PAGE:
Canada Post is marking upcoming Black History Month with stamps for 2018 celebrating Lincoln M. Alexander and Kathleen (Kay) Livingstone, two prominent Black Canadians who shattered barriers for visible minorities in Canada. (Photo:

February is Black History Month - Kathleen “Kay” Livingstone


Posted on Thursday February 22, 2018

Kathleen “Kay” Livingstone (1918-1975) was born in London, Ontario, in 1918. Her parents, James and Christina Jenkins founded the Dawn of Tomorrow, a pioneering publication for Canada’s Black community in 1921. From a young age, she was interested in the performing arts, studying music in Toronto and Ottawa.

During the Second World War, Kay Livingston worked at the Dominion Bureau of Statistics in Ottawa. It was in Ottawa that she began a career as a radio host with “The Kathleen Livingstone Show.” In 1942, she married George Livingstone, and they moved to Toronto where they raised their children. Livingstone maintained her acting career, hosted radio programs on several stations, including the CBC and was called “one of Canada’s leading Black actresses” during this time.

Livingstone worked to break down prejudice and promote equality of individuals of all origins and contributed to the development of a more tolerant society. She was deeply involved in expanding a collective awareness and pride in the Toronto Black community in the post-Second World War period. As well, she worked with the United Nations Association – Toronto Branch Women’s Auxiliary, the local YWCA Foreign Affairs Committee, the National Black Coalition of Canada, the Canadian Council of Churches, the Legal Aid Society, and Heritage Ontario.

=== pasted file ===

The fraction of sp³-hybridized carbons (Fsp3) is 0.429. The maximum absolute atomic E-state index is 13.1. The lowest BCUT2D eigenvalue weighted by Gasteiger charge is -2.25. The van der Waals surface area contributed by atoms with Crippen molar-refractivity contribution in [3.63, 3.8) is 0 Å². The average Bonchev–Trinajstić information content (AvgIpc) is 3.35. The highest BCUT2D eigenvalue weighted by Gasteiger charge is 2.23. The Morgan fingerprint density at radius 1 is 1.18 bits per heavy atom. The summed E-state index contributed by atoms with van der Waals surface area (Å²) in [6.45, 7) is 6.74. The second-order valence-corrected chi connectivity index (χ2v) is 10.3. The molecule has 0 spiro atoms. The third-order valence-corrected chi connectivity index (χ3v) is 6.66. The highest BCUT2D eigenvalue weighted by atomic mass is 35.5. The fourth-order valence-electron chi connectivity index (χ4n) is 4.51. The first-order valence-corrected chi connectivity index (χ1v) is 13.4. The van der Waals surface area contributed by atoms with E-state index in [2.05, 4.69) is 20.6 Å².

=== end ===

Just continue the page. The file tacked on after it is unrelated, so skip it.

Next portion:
Livingstone was a founder of the Canadian Negro Women’s Association (1951). An early Canadian Negro Women’s Association (CANEWA) undertaking, and one which would continue throughout the group’s existence, was the provision of scholarships to deserving Black students. Later activities included the organization of the Calypso Carnival (forerunner of the Caribana Festival) as a fundraiser for other service projects.

Kay Livingstone actively engaged in creating a Canada-wide network of African-Canadian women. She was the driving force behind the first National Black Women’s Congress (1973), providing a national forum to address the concerns of Black women and advance their causes. Perhaps most importantly, the Congress inspired the delegates to maintain close ties with each other, leading to further conventions at Montreal in 1974, Halifax in 1976, Windsor in 1978, and Winnipeg in 1980. It was at the Winnipeg meeting that the Congress of Black Women was formed, an organization which today has over 600 members and is one of Kay Livingstone’s legacies.

In the last years of her life, Kay worked as a consultant to the Privy Council of Canada, travelling the country in preparation for a conference on visible minorities in Canada (a term with which she is credited with coining). One of the people she met on these travels was Carrie Best; it is a credit to Kay Livingstone’s influence that after her death in 1975, Ms. Best formed the Kay Livingstone Visible Minority Women’s Society in her honour, an organization which to this day provides educational funding for deserving young women.